¶53 The final issue, which this court directed the parties to address in their briefs, is whether the trial court, here a judge assigned to the juvenile court, is competent to act as the adult criminal court in the first instance. Both the State and Corey agree that the court in this case was competent. We concur.
¶54 The criminal complaint on the first-degree intentional homicide charge was filed on November 8, 2006, in the Milwaukee County Circuit Court Children’s Division. At the time of the offense, Corey was 15 years old. Because of his age and the statute he was charged under, his was an original jurisdiction case under Wis. Stat. § 938.183(1)(am).
¶55 Under Milwaukee County Circuit Court Chief Judge Directive 96-18 Amended, signed by Chief Judge Patrick T. Sheedy on June 28, 1996, a juvenile who was charged with an original jurisdiction case was to be detained at the Children’s Court Center and the initial appearance, preliminary hearing and subsequent trial (if reverse waived) were to be conducted by a circuit court judge assigned to the Children’s Division. The case was assigned to Judge Triggiano, a circuit court judge assigned to the Children’s Division. This order was within the Chief Judge’s powers under SCR 70.19(3)(a), 70.20 and 70.21(4)(12) (2008). Accordingly, the juvenile court here was competent to hear the preliminary hearing waiver and reverse waiver hearing.
By the Court.—Order reversed and cause remanded with directions.
 All references to the Wisconsin Statutes are to the 2005-06 version unless otherwise noted.
address later in this opinion Corey’s argument that State v. Dominic E.W.,
E.W. addressed the sufficiency of evidence for a transfer of
jurisdiction under Wis. Stat.
§ 970.032(2), but did not address the question of the scope of the
evidence on the facts of the offense. See also State
v. Armstead, 220
 Although the circuit court has the ultimate responsibility under Wis. Stat. § 970.032 and need not accept the parties’ stipulation if it deems it contrary to the public interest, see State v. Kenyon, 85 Wis. 2d 36, 45, 270 N.W.2d 160 (1978) (“Prosecutorial discretion to terminate a pending prosecution in Wisconsin is subject to the independent authority of the trial court to grant or refuse a motion to dismiss ‘in the public interest.’”).
 The preliminary examination statute for adult criminal cases is Wis. Stat. § 970.03.
 Corey and his attorney signed the Preliminary Hearing Questionnaire and Waiver forms for each case admitting that the State had probable cause for each charge. Paragraph five of each form states: “I understand that by waiving the preliminary hearing, I am conceding that the State can establish probable cause, and that I will be ordered to stand trial.”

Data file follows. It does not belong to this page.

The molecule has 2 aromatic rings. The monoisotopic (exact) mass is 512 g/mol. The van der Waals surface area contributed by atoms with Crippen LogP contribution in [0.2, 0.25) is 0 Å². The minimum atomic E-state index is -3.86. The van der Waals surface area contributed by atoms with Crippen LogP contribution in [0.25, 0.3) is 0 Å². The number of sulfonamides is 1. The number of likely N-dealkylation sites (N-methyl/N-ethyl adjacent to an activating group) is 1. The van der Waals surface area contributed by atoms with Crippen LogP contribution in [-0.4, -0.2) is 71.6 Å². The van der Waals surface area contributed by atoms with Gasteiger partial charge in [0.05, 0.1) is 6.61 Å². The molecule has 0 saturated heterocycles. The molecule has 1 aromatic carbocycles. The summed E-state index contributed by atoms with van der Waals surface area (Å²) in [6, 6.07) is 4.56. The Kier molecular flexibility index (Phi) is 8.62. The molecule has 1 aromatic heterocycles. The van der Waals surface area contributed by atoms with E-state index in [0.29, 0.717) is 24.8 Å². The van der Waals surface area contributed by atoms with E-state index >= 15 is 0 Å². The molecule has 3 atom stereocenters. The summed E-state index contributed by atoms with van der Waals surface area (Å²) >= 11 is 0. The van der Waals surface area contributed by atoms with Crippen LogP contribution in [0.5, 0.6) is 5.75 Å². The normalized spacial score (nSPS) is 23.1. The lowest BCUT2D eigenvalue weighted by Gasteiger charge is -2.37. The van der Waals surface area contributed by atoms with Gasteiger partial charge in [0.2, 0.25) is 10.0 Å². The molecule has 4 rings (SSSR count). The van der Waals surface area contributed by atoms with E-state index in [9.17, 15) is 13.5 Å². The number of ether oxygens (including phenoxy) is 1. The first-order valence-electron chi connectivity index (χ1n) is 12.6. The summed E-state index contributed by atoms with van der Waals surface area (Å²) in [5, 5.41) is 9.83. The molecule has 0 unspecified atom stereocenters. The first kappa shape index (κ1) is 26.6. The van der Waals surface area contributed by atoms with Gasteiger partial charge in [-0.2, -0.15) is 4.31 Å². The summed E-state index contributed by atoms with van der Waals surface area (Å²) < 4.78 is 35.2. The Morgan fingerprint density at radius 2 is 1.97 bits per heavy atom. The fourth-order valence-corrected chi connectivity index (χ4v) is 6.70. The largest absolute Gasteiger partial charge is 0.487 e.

In its November 27, 2007 decision, the trial court referred to the reverse waiver hearing both as a “trial”: “I conducted a trial to determine if there were mitigating or extenuating circumstances …,” and a “court trial”: “A court trial was conducted to determine whether I should keep Corey ….”
 Although Corey does not justify the admission
of this hearsay under any of the statutory exceptions, to eliminate any
confusion on remand we note that under Wis.
Stat. § 907.03, if an expert’s opinion testimony is based on
inadmissible hearsay and if that hearsay is of a type reasonably relied upon by
experts in her field, the expert’s opinion is nonetheless admissible. The rule assumes that experts, because of
their expertise, are able to properly assess the information in reaching their
opinion. However, the rule does not, by
itself, create an exception to the hearsay rule for the otherwise inadmissible
basis to the expert’s opinion. If there
is no rule or statute under which the hearsay is admissible, then the trial
court must make a determination whether to allow the opinion alone, without the
inadmissible facts (basis of the opinion) in the record, or permit the
inadmissible facts to come into the record also, but not for the truth of the
matter asserted. For suggestions of
other methods of addressing this issue in trial see State v. Weber, 174
 The Directive required detainment in the Children’s Court Center unless otherwise ordered by the court. At this point in the case, the court did not make such an order. An order moving Corey was entered at a later date.